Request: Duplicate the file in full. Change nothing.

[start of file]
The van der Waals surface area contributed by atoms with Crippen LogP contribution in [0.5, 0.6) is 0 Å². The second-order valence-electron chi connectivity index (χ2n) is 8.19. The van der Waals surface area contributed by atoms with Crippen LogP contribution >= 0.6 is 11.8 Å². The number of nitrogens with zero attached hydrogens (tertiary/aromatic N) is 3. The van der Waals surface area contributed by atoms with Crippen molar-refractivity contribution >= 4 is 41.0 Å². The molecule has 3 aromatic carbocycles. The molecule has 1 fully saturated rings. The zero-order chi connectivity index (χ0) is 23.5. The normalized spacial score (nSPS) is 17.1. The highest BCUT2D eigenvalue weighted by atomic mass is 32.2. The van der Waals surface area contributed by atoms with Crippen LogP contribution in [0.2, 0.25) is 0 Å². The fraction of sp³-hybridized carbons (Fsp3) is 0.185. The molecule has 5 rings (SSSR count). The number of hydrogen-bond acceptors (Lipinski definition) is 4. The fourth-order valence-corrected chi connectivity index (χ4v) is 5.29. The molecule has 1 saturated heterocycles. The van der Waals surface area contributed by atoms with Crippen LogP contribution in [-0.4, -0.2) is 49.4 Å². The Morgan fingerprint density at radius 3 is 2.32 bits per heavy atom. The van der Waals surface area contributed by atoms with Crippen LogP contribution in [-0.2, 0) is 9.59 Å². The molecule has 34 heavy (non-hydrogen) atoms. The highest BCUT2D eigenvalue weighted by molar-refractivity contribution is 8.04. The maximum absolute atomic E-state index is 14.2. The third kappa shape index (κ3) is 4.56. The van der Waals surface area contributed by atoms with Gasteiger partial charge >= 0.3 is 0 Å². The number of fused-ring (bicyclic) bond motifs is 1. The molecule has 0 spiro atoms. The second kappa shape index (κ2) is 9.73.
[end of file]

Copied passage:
The van der Waals surface area contributed by atoms with Crippen LogP contribution in [0.5, 0.6) is 0 Å². The second-order valence-electron chi connectivity index (χ2n) is 8.19. The van der Waals surface area contributed by atoms with Crippen LogP contribution >= 0.6 is 11.8 Å². The number of nitrogens with zero attached hydrogens (tertiary/aromatic N) is 3. The van der Waals surface area contributed by atoms with Crippen molar-refractivity contribution >= 4 is 41.0 Å². The molecule has 3 aromatic carbocycles. The molecule has 1 fully saturated rings. The zero-order chi connectivity index (χ0) is 23.5. The normalized spacial score (nSPS) is 17.1. The highest BCUT2D eigenvalue weighted by atomic mass is 32.2. The van der Waals surface area contributed by atoms with Crippen LogP contribution in [0.2, 0.25) is 0 Å². The fraction of sp³-hybridized carbons (Fsp3) is 0.185. The molecule has 5 rings (SSSR count). The number of hydrogen-bond acceptors (Lipinski definition) is 4. The fourth-order valence-corrected chi connectivity index (χ4v) is 5.29. The molecule has 1 saturated heterocycles. The van der Waals surface area contributed by atoms with Crippen LogP contribution in [-0.4, -0.2) is 49.4 Å². The Morgan fingerprint density at radius 3 is 2.32 bits per heavy atom. The van der Waals surface area contributed by atoms with Crippen LogP contribution in [-0.2, 0) is 9.59 Å². The molecule has 34 heavy (non-hydrogen) atoms. The highest BCUT2D eigenvalue weighted by molar-refractivity contribution is 8.04. The maximum absolute atomic E-state index is 14.2. The third kappa shape index (κ3) is 4.56. The van der Waals surface area contributed by atoms with Gasteiger partial charge >= 0.3 is 0 Å². The number of fused-ring (bicyclic) bond motifs is 1. The molecule has 0 spiro atoms. The second kappa shape index (κ2) is 9.73.